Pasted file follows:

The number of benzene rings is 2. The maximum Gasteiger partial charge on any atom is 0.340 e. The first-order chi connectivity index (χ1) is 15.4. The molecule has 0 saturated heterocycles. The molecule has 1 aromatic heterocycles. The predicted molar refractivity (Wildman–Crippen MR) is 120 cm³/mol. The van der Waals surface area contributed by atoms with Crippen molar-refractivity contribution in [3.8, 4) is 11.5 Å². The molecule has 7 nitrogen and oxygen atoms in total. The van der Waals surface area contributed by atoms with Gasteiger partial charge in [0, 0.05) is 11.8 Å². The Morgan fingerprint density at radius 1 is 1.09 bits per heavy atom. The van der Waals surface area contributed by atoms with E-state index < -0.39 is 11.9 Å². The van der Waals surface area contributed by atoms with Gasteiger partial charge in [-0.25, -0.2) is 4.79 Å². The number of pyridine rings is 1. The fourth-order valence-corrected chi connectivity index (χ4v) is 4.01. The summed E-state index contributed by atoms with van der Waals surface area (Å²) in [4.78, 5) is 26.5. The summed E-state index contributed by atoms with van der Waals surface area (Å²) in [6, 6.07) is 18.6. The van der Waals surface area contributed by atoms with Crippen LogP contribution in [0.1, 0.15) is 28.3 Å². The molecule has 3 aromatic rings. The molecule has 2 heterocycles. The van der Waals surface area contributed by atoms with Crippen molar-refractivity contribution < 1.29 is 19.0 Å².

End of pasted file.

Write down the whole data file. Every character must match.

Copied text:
The number of benzene rings is 2. The maximum Gasteiger partial charge on any atom is 0.340 e. The first-order chi connectivity index (χ1) is 15.4. The molecule has 0 saturated heterocycles. The molecule has 1 aromatic heterocycles. The predicted molar refractivity (Wildman–Crippen MR) is 120 cm³/mol. The van der Waals surface area contributed by atoms with Crippen molar-refractivity contribution in [3.8, 4) is 11.5 Å². The molecule has 7 nitrogen and oxygen atoms in total. The van der Waals surface area contributed by atoms with Gasteiger partial charge in [0, 0.05) is 11.8 Å². The Morgan fingerprint density at radius 1 is 1.09 bits per heavy atom. The van der Waals surface area contributed by atoms with E-state index < -0.39 is 11.9 Å². The van der Waals surface area contributed by atoms with Gasteiger partial charge in [-0.25, -0.2) is 4.79 Å². The number of pyridine rings is 1. The fourth-order valence-corrected chi connectivity index (χ4v) is 4.01. The summed E-state index contributed by atoms with van der Waals surface area (Å²) in [4.78, 5) is 26.5. The summed E-state index contributed by atoms with van der Waals surface area (Å²) in [6, 6.07) is 18.6. The van der Waals surface area contributed by atoms with Crippen LogP contribution in [0.1, 0.15) is 28.3 Å². The molecule has 3 aromatic rings. The molecule has 2 heterocycles. The van der Waals surface area contributed by atoms with Crippen molar-refractivity contribution < 1.29 is 19.0 Å².